Metzger's Dog: A Novel by Thomas Perry
My rating: 4 of 5 stars
This book was originally written in 1983, and it is still funny. It is a crime fiction/spy fiction/caper/humor book. Dr. Henry Metzger of the title is clearly the smartest and most self-assured character in the book. He is the main character's cat, and yes, he does have his own dog. A giant, drooling, junkyard dog. The main character, Chinese Gordon, is the brains and leader of a group of good-hearted criminals who have decided, through a circuitous chain of events, to blackmail the CIA. While Chinese is the brains of his gang of crooks, his girlfriend, Margaret is clearly the brains behind Chinese. She is delightfully slinky and smart. There aren't too many brains to speak of on the CIA side, with the exception of one old-guard operative who isn't, unfortunately, at the top of the CIA food chain.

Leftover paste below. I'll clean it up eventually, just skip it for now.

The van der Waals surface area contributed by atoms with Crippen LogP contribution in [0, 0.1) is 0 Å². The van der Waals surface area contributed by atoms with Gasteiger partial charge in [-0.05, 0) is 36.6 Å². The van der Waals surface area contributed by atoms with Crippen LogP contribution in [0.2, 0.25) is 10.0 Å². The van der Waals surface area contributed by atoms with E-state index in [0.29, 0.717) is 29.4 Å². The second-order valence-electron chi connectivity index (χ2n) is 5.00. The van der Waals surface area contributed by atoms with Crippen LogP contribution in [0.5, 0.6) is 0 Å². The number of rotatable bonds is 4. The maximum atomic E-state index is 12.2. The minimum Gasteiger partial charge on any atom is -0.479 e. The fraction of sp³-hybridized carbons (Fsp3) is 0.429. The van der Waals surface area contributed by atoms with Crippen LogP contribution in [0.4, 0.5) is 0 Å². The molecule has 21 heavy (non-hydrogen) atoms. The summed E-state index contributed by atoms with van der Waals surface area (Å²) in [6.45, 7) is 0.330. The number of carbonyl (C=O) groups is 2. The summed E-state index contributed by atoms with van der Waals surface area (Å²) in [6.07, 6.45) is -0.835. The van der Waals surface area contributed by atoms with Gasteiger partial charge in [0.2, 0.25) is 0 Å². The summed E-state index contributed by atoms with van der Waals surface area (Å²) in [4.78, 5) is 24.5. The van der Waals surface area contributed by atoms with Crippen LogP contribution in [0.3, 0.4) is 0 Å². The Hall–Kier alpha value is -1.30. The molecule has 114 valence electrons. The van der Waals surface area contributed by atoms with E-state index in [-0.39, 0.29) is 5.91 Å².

Perry's writing has that rollicking, noirish, tough-guy quality that you sometimes find in Elmore Leonard's dialogue. The plot is serpentine, the protagonists are unfailingly cool, and I was halfway through the book before it occurred to me that that technology was way outdated for this to be a contemporary book (I know, librarians are supposed to figure this stuff out faster -- duh). I was impressed that the book has stood the test of time so well. In the audiobook version, Carl Hiaasen provides an intro that I would advise skipping. I highly recommend the book in its original version, though, for a fun, irreverent read.
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